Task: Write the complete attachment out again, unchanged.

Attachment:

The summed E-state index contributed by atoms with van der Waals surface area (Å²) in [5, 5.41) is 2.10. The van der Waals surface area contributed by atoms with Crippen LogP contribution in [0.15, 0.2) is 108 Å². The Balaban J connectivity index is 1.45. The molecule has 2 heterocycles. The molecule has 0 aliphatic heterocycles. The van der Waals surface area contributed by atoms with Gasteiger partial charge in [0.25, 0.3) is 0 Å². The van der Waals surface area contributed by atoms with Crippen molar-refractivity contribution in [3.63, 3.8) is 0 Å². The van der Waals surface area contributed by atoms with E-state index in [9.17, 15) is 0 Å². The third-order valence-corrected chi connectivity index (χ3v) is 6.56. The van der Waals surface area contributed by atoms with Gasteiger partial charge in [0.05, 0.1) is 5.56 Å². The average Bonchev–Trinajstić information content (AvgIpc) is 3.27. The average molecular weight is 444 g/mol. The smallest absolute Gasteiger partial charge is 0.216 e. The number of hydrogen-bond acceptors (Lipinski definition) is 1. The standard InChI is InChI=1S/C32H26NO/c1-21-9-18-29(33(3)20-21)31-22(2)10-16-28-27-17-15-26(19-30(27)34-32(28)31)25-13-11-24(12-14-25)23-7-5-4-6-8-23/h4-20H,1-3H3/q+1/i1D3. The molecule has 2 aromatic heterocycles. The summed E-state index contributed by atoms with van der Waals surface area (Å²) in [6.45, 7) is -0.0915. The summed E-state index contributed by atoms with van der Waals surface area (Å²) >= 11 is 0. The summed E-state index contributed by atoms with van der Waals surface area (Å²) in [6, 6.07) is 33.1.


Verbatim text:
The summed E-state index contributed by atoms with van der Waals surface area (Å²) in [5, 5.41) is 2.10. The van der Waals surface area contributed by atoms with Crippen LogP contribution in [0.15, 0.2) is 108 Å². The Balaban J connectivity index is 1.45. The molecule has 2 heterocycles. The molecule has 0 aliphatic heterocycles. The van der Waals surface area contributed by atoms with Gasteiger partial charge in [0.25, 0.3) is 0 Å². The van der Waals surface area contributed by atoms with Crippen molar-refractivity contribution in [3.63, 3.8) is 0 Å². The van der Waals surface area contributed by atoms with E-state index in [9.17, 15) is 0 Å². The third-order valence-corrected chi connectivity index (χ3v) is 6.56. The van der Waals surface area contributed by atoms with Gasteiger partial charge in [0.05, 0.1) is 5.56 Å². The average Bonchev–Trinajstić information content (AvgIpc) is 3.27. The average molecular weight is 444 g/mol. The smallest absolute Gasteiger partial charge is 0.216 e. The number of hydrogen-bond acceptors (Lipinski definition) is 1. The standard InChI is InChI=1S/C32H26NO/c1-21-9-18-29(33(3)20-21)31-22(2)10-16-28-27-17-15-26(19-30(27)34-32(28)31)25-13-11-24(12-14-25)23-7-5-4-6-8-23/h4-20H,1-3H3/q+1/i1D3. The molecule has 2 aromatic heterocycles. The summed E-state index contributed by atoms with van der Waals surface area (Å²) in [6.45, 7) is -0.0915. The summed E-state index contributed by atoms with van der Waals surface area (Å²) >= 11 is 0. The summed E-state index contributed by atoms with van der Waals surface area (Å²) in [6, 6.07) is 33.1.